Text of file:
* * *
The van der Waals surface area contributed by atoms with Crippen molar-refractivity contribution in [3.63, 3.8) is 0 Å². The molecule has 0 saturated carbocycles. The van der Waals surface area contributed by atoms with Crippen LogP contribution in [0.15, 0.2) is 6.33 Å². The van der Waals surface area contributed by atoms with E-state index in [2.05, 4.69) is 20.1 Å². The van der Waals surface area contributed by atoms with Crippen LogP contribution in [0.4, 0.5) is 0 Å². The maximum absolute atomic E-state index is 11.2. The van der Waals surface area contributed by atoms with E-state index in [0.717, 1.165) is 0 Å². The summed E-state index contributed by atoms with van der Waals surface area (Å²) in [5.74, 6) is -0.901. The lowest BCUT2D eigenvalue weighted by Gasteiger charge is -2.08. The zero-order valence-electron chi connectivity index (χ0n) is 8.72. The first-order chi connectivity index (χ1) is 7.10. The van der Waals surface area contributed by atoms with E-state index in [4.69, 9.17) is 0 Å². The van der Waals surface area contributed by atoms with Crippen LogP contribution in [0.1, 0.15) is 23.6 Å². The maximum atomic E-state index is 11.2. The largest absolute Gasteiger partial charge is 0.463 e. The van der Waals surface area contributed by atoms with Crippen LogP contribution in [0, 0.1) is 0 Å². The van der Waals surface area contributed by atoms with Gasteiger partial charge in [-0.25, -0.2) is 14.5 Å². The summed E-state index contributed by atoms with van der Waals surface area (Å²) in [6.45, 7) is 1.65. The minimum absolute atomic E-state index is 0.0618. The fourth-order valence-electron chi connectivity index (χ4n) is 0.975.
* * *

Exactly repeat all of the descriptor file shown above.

The van der Waals surface area contributed by atoms with Crippen molar-refractivity contribution in [3.63, 3.8) is 0 Å². The molecule has 0 saturated carbocycles. The van der Waals surface area contributed by atoms with Crippen LogP contribution in [0.15, 0.2) is 6.33 Å². The van der Waals surface area contributed by atoms with E-state index in [2.05, 4.69) is 20.1 Å². The van der Waals surface area contributed by atoms with Crippen LogP contribution in [0.4, 0.5) is 0 Å². The maximum absolute atomic E-state index is 11.2. The van der Waals surface area contributed by atoms with E-state index in [0.717, 1.165) is 0 Å². The summed E-state index contributed by atoms with van der Waals surface area (Å²) in [5.74, 6) is -0.901. The lowest BCUT2D eigenvalue weighted by Gasteiger charge is -2.08. The zero-order valence-electron chi connectivity index (χ0n) is 8.72. The first-order chi connectivity index (χ1) is 7.10. The van der Waals surface area contributed by atoms with E-state index in [4.69, 9.17) is 0 Å². The van der Waals surface area contributed by atoms with Crippen LogP contribution in [0.1, 0.15) is 23.6 Å². The maximum atomic E-state index is 11.2. The largest absolute Gasteiger partial charge is 0.463 e. The van der Waals surface area contributed by atoms with Crippen LogP contribution in [0, 0.1) is 0 Å². The van der Waals surface area contributed by atoms with Gasteiger partial charge in [-0.25, -0.2) is 14.5 Å². The summed E-state index contributed by atoms with van der Waals surface area (Å²) in [6.45, 7) is 1.65. The minimum absolute atomic E-state index is 0.0618. The fourth-order valence-electron chi connectivity index (χ4n) is 0.975.